Heightened fears for lowering lands

Tuesday, 13 January 2009 18:37


The Maldives' idyllic, pristine beaches and tropical reefs attract more than half a million tourists to the small Indian Ocean nation every year.

But an unavoidable catastrophe awaits the Muslim nation and its natural beauty: the threat of global climate change and rising sea levels.

An increase in sea levels of 58cm (22.8in), as projected by the UN International Panel on Climate Change (IPCC), could see most of the country's 1,192 islands submerged by next century and leaving many of its 369,000 citizens without a homeland.

But locals say the effects of global warming have begun to show already, with the phenomenon likely to damage significantly the nation's key industries - fisheries and tourism - not far into the future.

Tidal surges

The atolls of the Maldives are protected by networks of coral reefs which act as a defence against natural phenomena including flooding, tidal surges and erosion.

But scientists say that many such reefs are facing extinction from fluctuating water levels and rising temperatures as the Earth warms up because of climate change.

According to Abdul Azeez Abdul Hakeem, head of conservation at the Banyan Tree Resort, a rise of sea temperatures of only 2C will wipe out many coral reefs if it is sustained for a period of two weeks.

"With climate change there will be more tidal surges, more swells, and more storms," he says. "Weather patterns are changing rapidly. From fishermen we know these are not normal. Before we knew what to expect; today those things are very unpredictable."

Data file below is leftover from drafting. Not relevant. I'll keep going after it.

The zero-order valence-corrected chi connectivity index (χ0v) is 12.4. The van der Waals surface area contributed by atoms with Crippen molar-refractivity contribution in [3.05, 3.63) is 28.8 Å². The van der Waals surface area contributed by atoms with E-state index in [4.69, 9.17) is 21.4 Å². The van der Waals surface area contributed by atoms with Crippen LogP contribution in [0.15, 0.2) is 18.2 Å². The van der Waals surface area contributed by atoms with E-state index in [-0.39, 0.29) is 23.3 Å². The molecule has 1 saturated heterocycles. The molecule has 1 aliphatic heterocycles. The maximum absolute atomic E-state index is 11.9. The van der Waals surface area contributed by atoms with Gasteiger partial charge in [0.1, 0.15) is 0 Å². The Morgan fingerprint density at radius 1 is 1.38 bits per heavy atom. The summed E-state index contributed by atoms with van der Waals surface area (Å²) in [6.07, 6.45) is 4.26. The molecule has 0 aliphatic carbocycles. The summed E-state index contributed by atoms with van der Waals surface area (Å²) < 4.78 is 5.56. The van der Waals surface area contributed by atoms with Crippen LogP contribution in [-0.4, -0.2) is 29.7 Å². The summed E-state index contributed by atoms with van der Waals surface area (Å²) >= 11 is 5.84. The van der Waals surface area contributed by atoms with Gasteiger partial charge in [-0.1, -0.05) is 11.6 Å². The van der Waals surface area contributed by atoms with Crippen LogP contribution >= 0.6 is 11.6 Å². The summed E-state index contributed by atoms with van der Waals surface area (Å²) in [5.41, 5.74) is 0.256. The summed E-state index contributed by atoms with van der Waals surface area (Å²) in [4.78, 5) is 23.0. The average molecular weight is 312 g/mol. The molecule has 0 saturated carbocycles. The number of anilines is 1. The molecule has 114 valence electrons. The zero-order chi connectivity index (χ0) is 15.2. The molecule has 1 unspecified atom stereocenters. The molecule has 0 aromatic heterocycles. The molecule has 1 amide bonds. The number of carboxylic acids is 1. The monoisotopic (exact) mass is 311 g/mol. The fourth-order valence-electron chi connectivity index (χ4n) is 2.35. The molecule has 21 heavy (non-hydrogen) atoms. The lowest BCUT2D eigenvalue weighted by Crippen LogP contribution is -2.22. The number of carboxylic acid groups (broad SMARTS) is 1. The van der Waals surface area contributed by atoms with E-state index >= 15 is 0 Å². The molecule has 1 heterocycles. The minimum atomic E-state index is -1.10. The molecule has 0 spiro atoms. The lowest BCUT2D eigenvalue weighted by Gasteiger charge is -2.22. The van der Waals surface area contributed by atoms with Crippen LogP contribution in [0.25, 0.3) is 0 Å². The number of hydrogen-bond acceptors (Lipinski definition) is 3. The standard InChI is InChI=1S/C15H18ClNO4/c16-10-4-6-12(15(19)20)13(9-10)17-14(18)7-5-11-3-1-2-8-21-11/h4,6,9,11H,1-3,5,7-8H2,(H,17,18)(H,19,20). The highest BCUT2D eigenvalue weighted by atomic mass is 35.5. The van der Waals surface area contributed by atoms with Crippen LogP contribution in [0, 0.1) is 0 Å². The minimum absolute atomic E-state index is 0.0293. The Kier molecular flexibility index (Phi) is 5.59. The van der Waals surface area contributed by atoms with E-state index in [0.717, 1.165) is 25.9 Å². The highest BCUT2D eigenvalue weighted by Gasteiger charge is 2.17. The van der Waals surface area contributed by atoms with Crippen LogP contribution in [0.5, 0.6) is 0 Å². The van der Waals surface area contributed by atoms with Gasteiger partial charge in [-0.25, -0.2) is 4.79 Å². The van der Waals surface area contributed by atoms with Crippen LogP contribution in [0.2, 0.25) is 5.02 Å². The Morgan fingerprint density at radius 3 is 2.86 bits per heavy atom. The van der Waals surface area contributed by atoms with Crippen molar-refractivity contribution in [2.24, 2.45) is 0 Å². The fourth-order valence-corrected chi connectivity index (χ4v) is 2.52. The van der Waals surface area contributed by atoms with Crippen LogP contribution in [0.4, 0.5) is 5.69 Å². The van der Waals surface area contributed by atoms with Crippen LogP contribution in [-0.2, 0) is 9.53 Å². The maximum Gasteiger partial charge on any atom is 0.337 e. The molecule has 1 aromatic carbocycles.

Tidal surges will not only increase the risk of houses and communities being flooded, but will also result in a higher level of salt water on local vegetation - which will impact on food production too, says Mr Azeez.

Erosion is already affecting many of the Maldives' 200 inhabited islands, with domestic activities such as pollution, reclamation and illegal coral and sand mining contributing to the damage.

Islanders are beginning to feel the impact. On one island in Raa atoll this month, residents held protests demanding government action after four houses collapsed into the sea due to the erosion of sand banks......read more


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